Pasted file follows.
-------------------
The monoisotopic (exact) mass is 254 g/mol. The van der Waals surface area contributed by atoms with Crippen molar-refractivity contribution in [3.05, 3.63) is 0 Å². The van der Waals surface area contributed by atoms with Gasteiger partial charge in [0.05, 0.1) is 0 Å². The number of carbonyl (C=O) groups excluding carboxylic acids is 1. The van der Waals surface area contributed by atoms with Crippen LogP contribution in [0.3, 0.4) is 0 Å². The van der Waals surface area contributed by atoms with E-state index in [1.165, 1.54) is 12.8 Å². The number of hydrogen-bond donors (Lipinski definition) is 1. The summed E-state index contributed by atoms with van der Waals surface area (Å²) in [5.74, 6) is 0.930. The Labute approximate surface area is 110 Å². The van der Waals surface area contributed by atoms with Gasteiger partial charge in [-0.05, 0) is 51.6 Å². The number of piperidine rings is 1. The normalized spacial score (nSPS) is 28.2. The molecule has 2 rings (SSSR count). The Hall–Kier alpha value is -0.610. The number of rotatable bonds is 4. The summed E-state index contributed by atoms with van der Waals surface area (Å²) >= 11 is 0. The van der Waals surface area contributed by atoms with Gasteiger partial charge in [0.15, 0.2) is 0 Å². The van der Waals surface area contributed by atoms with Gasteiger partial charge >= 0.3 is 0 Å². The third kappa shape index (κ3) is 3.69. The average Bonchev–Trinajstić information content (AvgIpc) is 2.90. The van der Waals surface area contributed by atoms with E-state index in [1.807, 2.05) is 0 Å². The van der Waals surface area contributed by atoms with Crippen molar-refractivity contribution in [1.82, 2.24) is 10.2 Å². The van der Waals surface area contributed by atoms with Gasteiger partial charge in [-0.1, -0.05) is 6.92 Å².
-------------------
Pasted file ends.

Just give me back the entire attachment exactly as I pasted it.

The monoisotopic (exact) mass is 254 g/mol. The van der Waals surface area contributed by atoms with Crippen molar-refractivity contribution in [3.05, 3.63) is 0 Å². The van der Waals surface area contributed by atoms with Gasteiger partial charge in [0.05, 0.1) is 0 Å². The number of carbonyl (C=O) groups excluding carboxylic acids is 1. The van der Waals surface area contributed by atoms with Crippen LogP contribution in [0.3, 0.4) is 0 Å². The van der Waals surface area contributed by atoms with E-state index in [1.165, 1.54) is 12.8 Å². The number of hydrogen-bond donors (Lipinski definition) is 1. The summed E-state index contributed by atoms with van der Waals surface area (Å²) in [5.74, 6) is 0.930. The Labute approximate surface area is 110 Å². The van der Waals surface area contributed by atoms with Gasteiger partial charge in [-0.05, 0) is 51.6 Å². The number of piperidine rings is 1. The normalized spacial score (nSPS) is 28.2. The molecule has 2 rings (SSSR count). The Hall–Kier alpha value is -0.610. The number of rotatable bonds is 4. The summed E-state index contributed by atoms with van der Waals surface area (Å²) >= 11 is 0. The van der Waals surface area contributed by atoms with Gasteiger partial charge in [0.15, 0.2) is 0 Å². The van der Waals surface area contributed by atoms with Gasteiger partial charge >= 0.3 is 0 Å². The third kappa shape index (κ3) is 3.69. The average Bonchev–Trinajstić information content (AvgIpc) is 2.90. The van der Waals surface area contributed by atoms with E-state index in [1.807, 2.05) is 0 Å². The van der Waals surface area contributed by atoms with Crippen molar-refractivity contribution in [1.82, 2.24) is 10.2 Å². The van der Waals surface area contributed by atoms with Gasteiger partial charge in [-0.1, -0.05) is 6.92 Å².